3 Surprisingly Simple Steps for Learning English Grammar
You wanted to tell your friend that you were bored, but told them you were boring instead!
If this sounds familiar, you’ll need to brush up on your grammar.
Using correct English grammar will help you to communicate more easily. Here’s how!
- 1. Master Those Confusing Grammar Points
- 2. Learn Perfect English Grammar with Great Resources
- TV and Videos
- “Eats, Shoots and Leaves: The Zero Tolerance Approach to Punctuation” by Lynne Truss
- “Woe Is I: The Grammarphobe’s Guide to Better English in Plain English” by Patricia T. O’Conner
- “English Grammar for Dummies” by Wendy M. Anderson, Lesley J. Ward and Geraldine Woods
- “James and the Giant Peach” by Roald Dahl
- 3. Be Patient
Download: This blog post is available as a convenient and portable PDF that you can take anywhere. Click here to get a copy. (Download)
1. Master Those Confusing Grammar Points
Some words are so similar that it’s hard to tell the difference between them. Here are a few mistakes that are often made by English learners.
Don’t worry—they’re easy to correct!
Excited and Exciting
These words are both adjectives, so how are they different?
Basically, if it ends with -ed, like excited, then this adjective is used to describe how someone feels:
“I’m so excited. I’m going on vacation to Guam tomorrow!”
You can also use other adjectives such as relaxed, intrigued and bored:
“He’s bored because he has just had a three hour meeting.”
However, if the adjective ends with -ing, it usually refers to situations and things that make people feel a certain way. People’s personalities can also be described with –ing adjectives. A boring place will make you feel bored. You won’t want to talk to a boring person either.
“That book looks interesting!“
“Yeah, the characters and plot are pretty exciting.“
Seeing, Looking and Watching
These verbs all mean that you’re using your eyes to sense something. So why use three different words?
It all depends on how you’re looking at something.
Seeing is something that happens automatically. You see things when your eyes are open—whether you want to or not!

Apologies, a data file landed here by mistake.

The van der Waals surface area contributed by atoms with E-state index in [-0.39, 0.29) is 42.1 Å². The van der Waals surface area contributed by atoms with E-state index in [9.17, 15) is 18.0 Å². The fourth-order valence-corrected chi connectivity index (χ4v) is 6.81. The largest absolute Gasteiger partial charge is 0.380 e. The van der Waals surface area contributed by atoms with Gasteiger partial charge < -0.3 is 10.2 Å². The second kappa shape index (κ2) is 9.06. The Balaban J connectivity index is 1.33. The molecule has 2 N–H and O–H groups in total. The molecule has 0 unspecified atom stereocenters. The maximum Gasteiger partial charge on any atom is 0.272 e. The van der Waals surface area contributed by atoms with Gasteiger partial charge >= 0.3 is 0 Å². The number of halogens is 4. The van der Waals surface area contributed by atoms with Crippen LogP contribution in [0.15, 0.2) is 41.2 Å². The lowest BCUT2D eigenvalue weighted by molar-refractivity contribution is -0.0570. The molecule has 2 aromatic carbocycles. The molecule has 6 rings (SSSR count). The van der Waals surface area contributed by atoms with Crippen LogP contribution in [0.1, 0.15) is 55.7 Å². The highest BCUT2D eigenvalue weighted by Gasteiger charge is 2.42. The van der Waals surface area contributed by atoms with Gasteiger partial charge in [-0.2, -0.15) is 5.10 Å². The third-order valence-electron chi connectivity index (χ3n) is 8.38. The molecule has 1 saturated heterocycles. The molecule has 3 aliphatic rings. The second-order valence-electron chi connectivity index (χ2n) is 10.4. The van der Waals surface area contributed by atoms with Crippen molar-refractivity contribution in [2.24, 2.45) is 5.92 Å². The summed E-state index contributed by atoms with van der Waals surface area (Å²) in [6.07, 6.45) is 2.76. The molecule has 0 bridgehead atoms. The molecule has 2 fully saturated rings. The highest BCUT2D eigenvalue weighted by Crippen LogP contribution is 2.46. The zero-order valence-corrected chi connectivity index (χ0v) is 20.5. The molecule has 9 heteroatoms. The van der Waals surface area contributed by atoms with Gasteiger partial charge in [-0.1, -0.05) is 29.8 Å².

“Ooh, do you see that interesting spider on the ceiling?”
“No, and I don’t want to see it. I hate spiders!”
Looking is more active than seeing. You have to actively try to see something to look at it. Sometimes that means moving your head or body. Often it means directing your attention towards something.
“Wow, look at that girl’s hat!”
“Is that a hat? I thought it was an animal.”
“We’re lost again. Let’s look at the map.”
If you want to find something and you can’t see it, you can look for it until you find it.
“I don’t see my keys anywhere! Please help me look for them.”
Watching is the most active word of the three. You have to concentrate on something when you watch it. You can watch things that are moving, like playing animals, naughty children or a car chase on TV.
“Can you watch Billy for me when I go shopping?”
“Okay. He’s watching a movie right now.”
By and Until
These are two prepositions that make grammar tough!
They both indicate a time period that lasts up to a certain point in time.
Until is used when talking about how long things last. You can use it to describe how long a certain activity, situation or time period will continue.
If you’re doing something and the activity will finish at a certain time, use until.
“I will be on vacation until Friday.”
“Lucky you! I will wait until you get back.”
“The new movie won’t be released until January.”
By is generally used for deadlines—it’s quite a serious word. If something has to happen no later than a certain time or date, use by.
“I need your report on my desk by Friday.”
“We need to get to the airport by one o’clock.”
Now that you’re confident with these words, here are some ways you can practice at home!
2. Learn Perfect English Grammar with Great Resources
This site has a brilliant section on grammar which is conveniently organized into different sections. It gives you plenty of helpful examples of how each grammar point is used in a sentence. The example sentences are in handy blue boxes which makes them easier to read.
The British Council Website
This site provides you with some great games to practice what you’ve learned! Although the games are for children, they’re great for adults too. For example, countable and uncountable nouns game is incredibly useful, and some of the games are timed which helps you to think faster.
TV and Videos
Have you heard of her already? Grammar Girl’s website is very informative when it comes to its main focus: English grammar. Her YouTube videos are also very handy! You can find many of them here. Most of her videos are short, easy to understand and give tips on how to remember certain words, phrases and grammar rules.